Gattaca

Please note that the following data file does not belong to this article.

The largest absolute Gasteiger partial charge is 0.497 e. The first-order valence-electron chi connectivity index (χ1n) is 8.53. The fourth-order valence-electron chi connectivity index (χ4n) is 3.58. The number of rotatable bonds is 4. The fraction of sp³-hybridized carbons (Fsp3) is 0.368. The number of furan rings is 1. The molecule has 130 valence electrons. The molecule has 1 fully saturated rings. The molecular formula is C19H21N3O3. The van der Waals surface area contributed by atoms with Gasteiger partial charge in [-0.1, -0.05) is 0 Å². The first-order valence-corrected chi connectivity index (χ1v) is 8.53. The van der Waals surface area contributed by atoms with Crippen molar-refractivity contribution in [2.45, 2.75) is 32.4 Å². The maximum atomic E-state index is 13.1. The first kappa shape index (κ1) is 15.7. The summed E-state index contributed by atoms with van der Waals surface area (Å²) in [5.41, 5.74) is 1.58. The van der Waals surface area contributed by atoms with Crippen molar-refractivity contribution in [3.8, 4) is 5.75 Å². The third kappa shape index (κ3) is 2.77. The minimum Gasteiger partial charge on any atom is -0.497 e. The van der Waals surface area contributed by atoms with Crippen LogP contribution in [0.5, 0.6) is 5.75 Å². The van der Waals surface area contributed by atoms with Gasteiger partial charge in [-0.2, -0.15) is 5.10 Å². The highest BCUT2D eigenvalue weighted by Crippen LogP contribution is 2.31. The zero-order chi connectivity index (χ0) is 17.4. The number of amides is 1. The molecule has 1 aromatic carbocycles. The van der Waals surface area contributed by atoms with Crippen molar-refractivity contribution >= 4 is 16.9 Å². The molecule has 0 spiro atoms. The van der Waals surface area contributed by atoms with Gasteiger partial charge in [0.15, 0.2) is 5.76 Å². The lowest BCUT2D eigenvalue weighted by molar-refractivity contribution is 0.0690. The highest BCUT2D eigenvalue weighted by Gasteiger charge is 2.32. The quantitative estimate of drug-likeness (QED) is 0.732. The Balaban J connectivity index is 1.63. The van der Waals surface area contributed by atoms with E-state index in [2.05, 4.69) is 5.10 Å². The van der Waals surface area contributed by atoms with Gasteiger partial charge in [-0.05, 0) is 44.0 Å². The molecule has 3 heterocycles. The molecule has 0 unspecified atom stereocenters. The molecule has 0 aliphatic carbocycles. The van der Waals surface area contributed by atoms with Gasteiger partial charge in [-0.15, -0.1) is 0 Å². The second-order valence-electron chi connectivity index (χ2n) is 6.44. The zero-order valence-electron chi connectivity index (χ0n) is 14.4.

In Gattaca's not-too-distant-future dystopia, genetics is a horribly misused science by which children of privilege have their genes tweaked at conception to ensure their success. This stacks the deck against Ethan Hawke, a natural birth who has a genetic disposition to myopia and heart disease, and will therefore never pass the strict genetic testing needed to be an astronaut for the prestigious Gattaca corporation. Hawke can train himself to be a shuttle navigator, but to pass the daily blood-sampling tests, he needs the black-market help and tissues of Jude Law, a perfect genetic specimen whose legs were horribly damaged. Using Law's genes works fine until the murder of a Gattaca director reveals the presence of a genetic inferior in the company. Gattaca is a remarkably good-looking movie; odd Scandinavian furniture, starkly forbidding concrete architecture, and a crisp Modernist look give the film a consistent sensibility of near-future corporate totalitarianism. The acting is almost as inorganic: Hawke does a merely adequate job as a societal infiltrator, Uma Thurman fails to generate any heat as Hawke's love interest, and only Law provides any depth as a bitter, shattered husk of a once-superior person. The film's bleak future society is admittedly nothing new, and there's no lack of contrived or wooden moments, but Gattaca's parable of nature versus nurture is compelling enough to make it worth seeing for reasons besides art direction.

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